A recent story in the IndyStar explores a study that named “Notre Dame’s Fighting Irish leprechaun” as the fourth-most offensive college football mascot. Though the list later disappeared from the website, its appearance has caused quite a stir and fostered several conversations about college sports mascots.
Month: September 2021
Naming Hurricanes, Heat Waves
A recent article in the New York Times asks an important question: “Could assigning names to heat waves, the way officials do for hurricanes and tropical storms, help protect people from the warming climate?” In her article, Jenny Gross explores pros and cons of applying names to heat waves. While applying names to hurricanes and tropical storms increased a sense of awareness and urgency with these storms, it is also just as likely that applying names to additional weather phenomena might dilute the message overall. Read more at the New York Times.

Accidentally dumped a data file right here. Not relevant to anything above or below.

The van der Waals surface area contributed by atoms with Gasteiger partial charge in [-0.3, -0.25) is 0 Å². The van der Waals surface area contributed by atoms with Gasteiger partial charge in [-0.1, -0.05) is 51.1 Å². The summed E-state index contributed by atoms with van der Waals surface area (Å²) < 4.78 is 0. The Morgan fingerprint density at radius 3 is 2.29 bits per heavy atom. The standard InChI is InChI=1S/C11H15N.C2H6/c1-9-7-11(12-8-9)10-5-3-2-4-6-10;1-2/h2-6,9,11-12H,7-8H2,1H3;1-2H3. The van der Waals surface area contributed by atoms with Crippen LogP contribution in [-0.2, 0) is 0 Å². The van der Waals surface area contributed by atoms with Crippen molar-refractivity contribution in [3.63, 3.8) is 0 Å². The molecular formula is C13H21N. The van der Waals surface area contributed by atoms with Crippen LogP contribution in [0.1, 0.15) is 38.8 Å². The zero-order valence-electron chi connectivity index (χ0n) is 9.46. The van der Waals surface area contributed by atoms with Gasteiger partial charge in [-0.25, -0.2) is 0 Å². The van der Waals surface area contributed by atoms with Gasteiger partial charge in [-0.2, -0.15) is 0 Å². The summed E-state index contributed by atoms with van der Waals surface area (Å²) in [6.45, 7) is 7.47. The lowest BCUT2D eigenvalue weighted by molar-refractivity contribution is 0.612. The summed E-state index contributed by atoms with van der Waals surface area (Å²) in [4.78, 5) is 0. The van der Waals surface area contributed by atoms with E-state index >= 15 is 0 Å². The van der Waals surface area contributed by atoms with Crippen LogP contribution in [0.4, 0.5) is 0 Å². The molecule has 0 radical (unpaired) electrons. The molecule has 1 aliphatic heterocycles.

Publication Announcement — “Name as National Archive Capturing of Yoruba Masculinist Names”
American Name Society member Ayokunmi Ojebode recently published the essay “Name as National Archive Capturing of Yoruba Masculinist Names” in the edited volume The Cinema of Tunde Kelani: Aesthetics, Theatricalities and Visual Performance.
The book is described as follows:
“This book is the first definitive publication on Tunde Kelani, and represents a mine of divergent scholarly approaches to understanding his authorial power. A collection of articles on the cinematic oeuvre of one of the important and finest filmmakers in Africa, it addresses diverse areas that are crucial to Kelani’s filmic corpus and African cinema. Contributors articulate Kelani’s visual crafts in detail, while providing explications on significant markers. The book offers an understanding of how Kelani’s works represent the African worldview, science, demonstrative law, politics, gender, popular culture, canonized culture and history.”